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Larry Bruce

Larry Bruce Founder / President / CEO

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Is What Your Dealership Stock a Marketing Decision? This was a question asked on Dealerrefresh by Ed Brooks of vAuto. I find this a very interesting question for a lot of reasons and my answer is YES where you have control over it.

Obviously in a new car franchise you have less control as your inventory is dictated a great deal by the OEM but even they somewhat dictate your allocation by marketing. In our Toyota store here in Houston that I ran in the 90’s GST would give us our allocation based on our “Rolling 90” the average number of vehicles we sold in a 30 day period for the last 90 days. In a sense you could say they were dictating what we stocked by Marketing.

During the worst days of GM’s VOMS program at our Chevrolet store we fought to get the best vehicles including the Avalanche a very popular vehicle from 99 – 2001 Why? They sold better “Marketing”.

In a sense one could say and I will say it, what you stock has ALWAYS been a “Marketing Decision”.

Back then I would line up Chevrolet and Ford Trucks on the front line or our Toyota store, this would just twist our GST reps head, but my point then was the same then as it is now.

“I have huge sign that says I sell Toyota’s and people know that what they don’t know is what else I have and there are a lot of potential customers driving by our store that are going to buy a Chevy or Ford pickup and I want them to know we are a choice for them.” –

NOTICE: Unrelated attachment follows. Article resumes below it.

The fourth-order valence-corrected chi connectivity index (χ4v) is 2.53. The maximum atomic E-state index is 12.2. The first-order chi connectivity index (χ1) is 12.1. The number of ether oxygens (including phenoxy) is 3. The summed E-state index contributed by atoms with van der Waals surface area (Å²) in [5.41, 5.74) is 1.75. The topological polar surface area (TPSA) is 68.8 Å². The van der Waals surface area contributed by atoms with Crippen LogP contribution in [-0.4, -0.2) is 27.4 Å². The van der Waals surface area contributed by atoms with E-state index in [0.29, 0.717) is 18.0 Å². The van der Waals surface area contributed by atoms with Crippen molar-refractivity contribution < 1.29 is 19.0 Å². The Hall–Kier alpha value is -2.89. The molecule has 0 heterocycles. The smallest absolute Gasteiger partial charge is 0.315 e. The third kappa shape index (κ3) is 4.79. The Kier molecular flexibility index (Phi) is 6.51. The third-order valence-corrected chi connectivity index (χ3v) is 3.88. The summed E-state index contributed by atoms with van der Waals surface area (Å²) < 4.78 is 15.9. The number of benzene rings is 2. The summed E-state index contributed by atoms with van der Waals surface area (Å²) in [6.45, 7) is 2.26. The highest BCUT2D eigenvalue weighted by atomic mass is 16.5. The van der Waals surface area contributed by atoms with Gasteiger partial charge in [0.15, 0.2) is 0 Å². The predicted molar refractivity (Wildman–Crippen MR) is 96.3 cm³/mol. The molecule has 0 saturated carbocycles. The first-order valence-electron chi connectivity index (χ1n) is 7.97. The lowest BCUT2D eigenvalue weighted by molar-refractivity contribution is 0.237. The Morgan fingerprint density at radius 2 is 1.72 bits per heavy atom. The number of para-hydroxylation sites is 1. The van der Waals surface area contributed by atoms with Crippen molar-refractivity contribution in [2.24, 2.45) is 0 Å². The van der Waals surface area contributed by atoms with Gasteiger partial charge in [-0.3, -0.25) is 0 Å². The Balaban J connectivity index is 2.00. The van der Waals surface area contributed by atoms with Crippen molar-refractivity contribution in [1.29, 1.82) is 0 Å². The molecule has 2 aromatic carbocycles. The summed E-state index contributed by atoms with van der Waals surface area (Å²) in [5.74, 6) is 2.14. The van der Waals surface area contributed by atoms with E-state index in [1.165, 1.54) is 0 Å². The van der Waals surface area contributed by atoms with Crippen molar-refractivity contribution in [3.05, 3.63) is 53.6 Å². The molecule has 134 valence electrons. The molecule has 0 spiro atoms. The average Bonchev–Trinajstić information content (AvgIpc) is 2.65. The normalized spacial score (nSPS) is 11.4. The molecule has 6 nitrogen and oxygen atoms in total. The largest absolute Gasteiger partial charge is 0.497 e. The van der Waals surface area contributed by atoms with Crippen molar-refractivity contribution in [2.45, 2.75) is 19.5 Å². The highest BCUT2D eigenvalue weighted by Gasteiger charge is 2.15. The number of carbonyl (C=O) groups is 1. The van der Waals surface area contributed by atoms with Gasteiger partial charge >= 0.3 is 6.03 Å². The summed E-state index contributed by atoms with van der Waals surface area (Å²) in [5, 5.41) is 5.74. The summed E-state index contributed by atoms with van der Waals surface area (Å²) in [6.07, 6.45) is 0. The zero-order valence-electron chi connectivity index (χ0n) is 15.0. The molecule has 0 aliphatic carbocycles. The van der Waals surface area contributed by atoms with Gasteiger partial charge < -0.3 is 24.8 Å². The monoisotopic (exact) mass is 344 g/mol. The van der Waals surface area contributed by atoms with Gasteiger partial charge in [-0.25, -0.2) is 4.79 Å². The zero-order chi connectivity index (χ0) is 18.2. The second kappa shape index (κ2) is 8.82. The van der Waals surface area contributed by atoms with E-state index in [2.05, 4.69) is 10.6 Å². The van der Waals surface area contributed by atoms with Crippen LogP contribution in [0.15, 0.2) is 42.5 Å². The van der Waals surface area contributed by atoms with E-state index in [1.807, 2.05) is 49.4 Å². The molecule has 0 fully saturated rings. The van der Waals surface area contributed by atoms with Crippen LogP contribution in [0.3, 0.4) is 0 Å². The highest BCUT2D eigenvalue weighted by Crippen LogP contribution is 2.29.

I made it a point to stock that “Product” on our Toyota lot and “Place” it where I did: IE “A Marketing Decision”.

In used cars you are 100% in control of what you stock (one of the reasons why I love that business) and if you are doing that right you are basing what you stock on marketing decisions “What Sells” NOT what you can buy cheap!


The “Book” really no longer has any value from a purchase perspective; the only thing that does have value is what cars are selling now and how much you can get for it. If you have a good recon dept. a great sales process and great marketing you can pay more for a car than the other guy because you can sell it for more and you can get out of it faster.

This was true 20+ years ago when I started in the car business and its true today, the only difference you have better tools and information to make those decisions but make no mistake if you are doing it right you are making them based on marketing.

Those are my thoughts what say you?  

Larry Bruce @pcmguy

Larry Bruce
I Said you asked the question in the post. You know why I answered it here and I told you that was what I was going to do.
Dennis Galbraith